# Graphing Horizontal Lines

Horizontal lines have **zero slope.** To graph a horizontal line in the standard coordinate system, use the equation \( y = k ,\) where \(k\) gives the point on the \(y\)-axis that the line will intersect.

## The Slope of a Horizontal Line

## Why We Use \(y=k\)

Suppose we want a horizontal line that passes through \( (0,5) .\)

In addition to that point, the line will pass through

\[ \ldots, (-3, 5), (-2, 5), (-1, 5), (1, 5), (2, 5), (3, 5), \ldots \]

and in general for any real number \(Q,\) the graph will pass through \( (Q, 5) .\)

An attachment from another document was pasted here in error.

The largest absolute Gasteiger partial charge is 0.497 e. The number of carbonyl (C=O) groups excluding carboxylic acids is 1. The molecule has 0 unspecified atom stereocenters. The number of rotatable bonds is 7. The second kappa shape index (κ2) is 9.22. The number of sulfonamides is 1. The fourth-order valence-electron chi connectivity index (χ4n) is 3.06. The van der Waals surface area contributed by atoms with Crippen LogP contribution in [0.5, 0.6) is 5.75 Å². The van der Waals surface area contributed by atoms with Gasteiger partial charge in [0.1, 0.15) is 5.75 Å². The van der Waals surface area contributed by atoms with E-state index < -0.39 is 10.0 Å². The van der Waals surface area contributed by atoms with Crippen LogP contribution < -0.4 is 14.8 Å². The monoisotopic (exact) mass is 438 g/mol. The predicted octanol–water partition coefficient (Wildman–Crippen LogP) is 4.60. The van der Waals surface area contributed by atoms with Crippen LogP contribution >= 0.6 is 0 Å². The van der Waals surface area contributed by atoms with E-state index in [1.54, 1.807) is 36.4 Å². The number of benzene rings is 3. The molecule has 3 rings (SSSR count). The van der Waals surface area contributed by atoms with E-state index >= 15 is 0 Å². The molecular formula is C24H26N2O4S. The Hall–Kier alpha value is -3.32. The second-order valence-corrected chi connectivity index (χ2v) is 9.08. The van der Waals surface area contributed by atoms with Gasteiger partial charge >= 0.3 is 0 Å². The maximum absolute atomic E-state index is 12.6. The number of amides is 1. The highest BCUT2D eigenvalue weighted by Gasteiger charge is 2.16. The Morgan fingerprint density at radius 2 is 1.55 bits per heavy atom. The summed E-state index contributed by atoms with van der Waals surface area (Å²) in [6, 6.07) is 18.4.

This means the \(x\)-coordinate can vary to any real number, so it doesn't get fixed at all and doesn't need to appear in the horizontal line equation. \(y\) on the other hand must always be 5, giving an equation of \( y = 5 .\)

Note that if we attempt to use a traditional line form, like the slope-intercept form \( y = mx + b ,\) we create a line with the equation \(y=0x+b,\) or \(y=b,\) where \(b\) is the \(y\)-intercept of the line.

## What is the equation of the line that passes through the points \((5, 4)\) and \((-2,4)\,?\)

Because both of the points on the line have a \(y\)-value of 4, every point on the line will have a \(y\)-value of 4 and the equation of the horizontal line is \(y=4.\)

**Cite as:**Graphing Horizontal Lines.

*Brilliant.org*. Retrieved from https://brilliant.org/wiki/graphing-horizontal-lines/